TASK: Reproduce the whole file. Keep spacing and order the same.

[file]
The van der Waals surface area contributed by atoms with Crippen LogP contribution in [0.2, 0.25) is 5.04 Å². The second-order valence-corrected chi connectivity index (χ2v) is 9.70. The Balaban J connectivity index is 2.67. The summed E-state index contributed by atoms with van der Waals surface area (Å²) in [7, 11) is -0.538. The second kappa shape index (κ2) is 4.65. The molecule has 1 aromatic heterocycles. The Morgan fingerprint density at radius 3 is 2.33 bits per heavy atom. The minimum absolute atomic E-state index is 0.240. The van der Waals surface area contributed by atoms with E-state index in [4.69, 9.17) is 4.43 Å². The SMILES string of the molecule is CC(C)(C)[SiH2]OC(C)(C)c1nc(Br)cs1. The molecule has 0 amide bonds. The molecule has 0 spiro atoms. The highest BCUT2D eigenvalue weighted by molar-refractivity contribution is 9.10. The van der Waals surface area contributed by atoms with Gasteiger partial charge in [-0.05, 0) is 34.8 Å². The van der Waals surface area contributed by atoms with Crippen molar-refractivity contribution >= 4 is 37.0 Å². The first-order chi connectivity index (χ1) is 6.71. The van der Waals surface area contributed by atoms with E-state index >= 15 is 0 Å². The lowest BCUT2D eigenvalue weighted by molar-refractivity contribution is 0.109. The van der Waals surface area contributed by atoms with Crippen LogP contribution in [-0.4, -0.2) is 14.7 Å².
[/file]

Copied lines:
The van der Waals surface area contributed by atoms with Crippen LogP contribution in [0.2, 0.25) is 5.04 Å². The second-order valence-corrected chi connectivity index (χ2v) is 9.70. The Balaban J connectivity index is 2.67. The summed E-state index contributed by atoms with van der Waals surface area (Å²) in [7, 11) is -0.538. The second kappa shape index (κ2) is 4.65. The molecule has 1 aromatic heterocycles. The Morgan fingerprint density at radius 3 is 2.33 bits per heavy atom. The minimum absolute atomic E-state index is 0.240. The van der Waals surface area contributed by atoms with E-state index in [4.69, 9.17) is 4.43 Å². The SMILES string of the molecule is CC(C)(C)[SiH2]OC(C)(C)c1nc(Br)cs1. The molecule has 0 amide bonds. The molecule has 0 spiro atoms. The highest BCUT2D eigenvalue weighted by molar-refractivity contribution is 9.10. The van der Waals surface area contributed by atoms with Gasteiger partial charge in [-0.05, 0) is 34.8 Å². The van der Waals surface area contributed by atoms with Crippen molar-refractivity contribution >= 4 is 37.0 Å². The first-order chi connectivity index (χ1) is 6.71. The van der Waals surface area contributed by atoms with E-state index >= 15 is 0 Å². The lowest BCUT2D eigenvalue weighted by molar-refractivity contribution is 0.109. The van der Waals surface area contributed by atoms with Crippen LogP contribution in [-0.4, -0.2) is 14.7 Å².